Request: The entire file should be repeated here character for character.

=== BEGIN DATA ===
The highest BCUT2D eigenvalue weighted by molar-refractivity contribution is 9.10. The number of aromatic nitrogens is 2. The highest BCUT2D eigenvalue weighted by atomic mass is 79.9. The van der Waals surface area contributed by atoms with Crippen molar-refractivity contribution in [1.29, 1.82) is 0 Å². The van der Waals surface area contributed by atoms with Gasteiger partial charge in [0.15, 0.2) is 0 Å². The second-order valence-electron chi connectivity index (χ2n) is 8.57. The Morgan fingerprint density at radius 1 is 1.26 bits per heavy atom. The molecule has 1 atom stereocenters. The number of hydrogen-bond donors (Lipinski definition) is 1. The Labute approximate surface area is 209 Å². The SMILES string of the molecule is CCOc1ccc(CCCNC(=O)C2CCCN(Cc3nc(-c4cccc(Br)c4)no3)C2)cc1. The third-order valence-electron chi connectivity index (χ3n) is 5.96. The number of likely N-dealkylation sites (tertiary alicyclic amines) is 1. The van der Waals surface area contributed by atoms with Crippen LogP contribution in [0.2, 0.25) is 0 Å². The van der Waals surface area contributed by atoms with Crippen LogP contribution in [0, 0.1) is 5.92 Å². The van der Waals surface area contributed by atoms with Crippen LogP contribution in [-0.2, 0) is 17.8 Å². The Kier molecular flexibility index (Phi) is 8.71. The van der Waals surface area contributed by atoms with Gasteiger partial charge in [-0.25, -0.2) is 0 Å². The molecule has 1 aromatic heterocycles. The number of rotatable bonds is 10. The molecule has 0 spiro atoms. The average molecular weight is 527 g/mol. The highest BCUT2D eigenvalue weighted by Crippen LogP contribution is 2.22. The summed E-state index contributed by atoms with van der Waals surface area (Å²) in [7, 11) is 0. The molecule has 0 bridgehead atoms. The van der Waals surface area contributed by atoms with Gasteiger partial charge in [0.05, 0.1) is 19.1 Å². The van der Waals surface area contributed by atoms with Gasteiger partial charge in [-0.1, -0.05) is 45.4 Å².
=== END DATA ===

The highest BCUT2D eigenvalue weighted by molar-refractivity contribution is 9.10. The number of aromatic nitrogens is 2. The highest BCUT2D eigenvalue weighted by atomic mass is 79.9. The van der Waals surface area contributed by atoms with Crippen molar-refractivity contribution in [1.29, 1.82) is 0 Å². The van der Waals surface area contributed by atoms with Gasteiger partial charge in [0.15, 0.2) is 0 Å². The second-order valence-electron chi connectivity index (χ2n) is 8.57. The Morgan fingerprint density at radius 1 is 1.26 bits per heavy atom. The molecule has 1 atom stereocenters. The number of hydrogen-bond donors (Lipinski definition) is 1. The Labute approximate surface area is 209 Å². The SMILES string of the molecule is CCOc1ccc(CCCNC(=O)C2CCCN(Cc3nc(-c4cccc(Br)c4)no3)C2)cc1. The third-order valence-electron chi connectivity index (χ3n) is 5.96. The number of likely N-dealkylation sites (tertiary alicyclic amines) is 1. The van der Waals surface area contributed by atoms with Crippen LogP contribution in [0.2, 0.25) is 0 Å². The van der Waals surface area contributed by atoms with Crippen LogP contribution in [0, 0.1) is 5.92 Å². The van der Waals surface area contributed by atoms with Crippen LogP contribution in [-0.2, 0) is 17.8 Å². The Kier molecular flexibility index (Phi) is 8.71. The van der Waals surface area contributed by atoms with Gasteiger partial charge in [-0.25, -0.2) is 0 Å². The molecule has 1 aromatic heterocycles. The number of rotatable bonds is 10. The molecule has 0 spiro atoms. The average molecular weight is 527 g/mol. The highest BCUT2D eigenvalue weighted by Crippen LogP contribution is 2.22. The summed E-state index contributed by atoms with van der Waals surface area (Å²) in [7, 11) is 0. The molecule has 0 bridgehead atoms. The van der Waals surface area contributed by atoms with Gasteiger partial charge in [0.05, 0.1) is 19.1 Å². The van der Waals surface area contributed by atoms with Gasteiger partial charge in [-0.1, -0.05) is 45.4 Å².